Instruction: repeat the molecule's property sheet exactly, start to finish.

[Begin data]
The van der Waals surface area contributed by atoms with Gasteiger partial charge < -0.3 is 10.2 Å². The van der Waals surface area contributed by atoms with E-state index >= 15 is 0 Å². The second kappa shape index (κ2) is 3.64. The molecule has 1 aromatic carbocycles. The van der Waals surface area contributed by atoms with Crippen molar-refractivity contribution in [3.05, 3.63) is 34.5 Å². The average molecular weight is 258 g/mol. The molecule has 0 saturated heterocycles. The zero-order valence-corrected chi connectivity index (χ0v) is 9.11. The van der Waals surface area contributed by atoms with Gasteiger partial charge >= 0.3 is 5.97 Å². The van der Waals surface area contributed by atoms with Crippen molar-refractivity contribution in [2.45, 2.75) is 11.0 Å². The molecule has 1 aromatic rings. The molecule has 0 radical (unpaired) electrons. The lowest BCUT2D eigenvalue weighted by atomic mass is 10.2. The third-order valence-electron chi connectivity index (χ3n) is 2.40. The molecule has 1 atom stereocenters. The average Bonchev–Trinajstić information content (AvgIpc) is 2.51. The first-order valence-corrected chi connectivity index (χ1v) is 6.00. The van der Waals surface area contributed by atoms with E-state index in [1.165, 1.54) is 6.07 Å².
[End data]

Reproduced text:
The van der Waals surface area contributed by atoms with Gasteiger partial charge < -0.3 is 10.2 Å². The van der Waals surface area contributed by atoms with E-state index >= 15 is 0 Å². The second kappa shape index (κ2) is 3.64. The molecule has 1 aromatic carbocycles. The van der Waals surface area contributed by atoms with Crippen molar-refractivity contribution in [3.05, 3.63) is 34.5 Å². The average molecular weight is 258 g/mol. The molecule has 0 saturated heterocycles. The zero-order valence-corrected chi connectivity index (χ0v) is 9.11. The van der Waals surface area contributed by atoms with Gasteiger partial charge >= 0.3 is 5.97 Å². The van der Waals surface area contributed by atoms with Crippen molar-refractivity contribution in [2.45, 2.75) is 11.0 Å². The molecule has 1 aromatic rings. The molecule has 0 radical (unpaired) electrons. The lowest BCUT2D eigenvalue weighted by atomic mass is 10.2. The third-order valence-electron chi connectivity index (χ3n) is 2.40. The molecule has 1 atom stereocenters. The average Bonchev–Trinajstić information content (AvgIpc) is 2.51. The first-order valence-corrected chi connectivity index (χ1v) is 6.00. The van der Waals surface area contributed by atoms with E-state index in [1.165, 1.54) is 6.07 Å².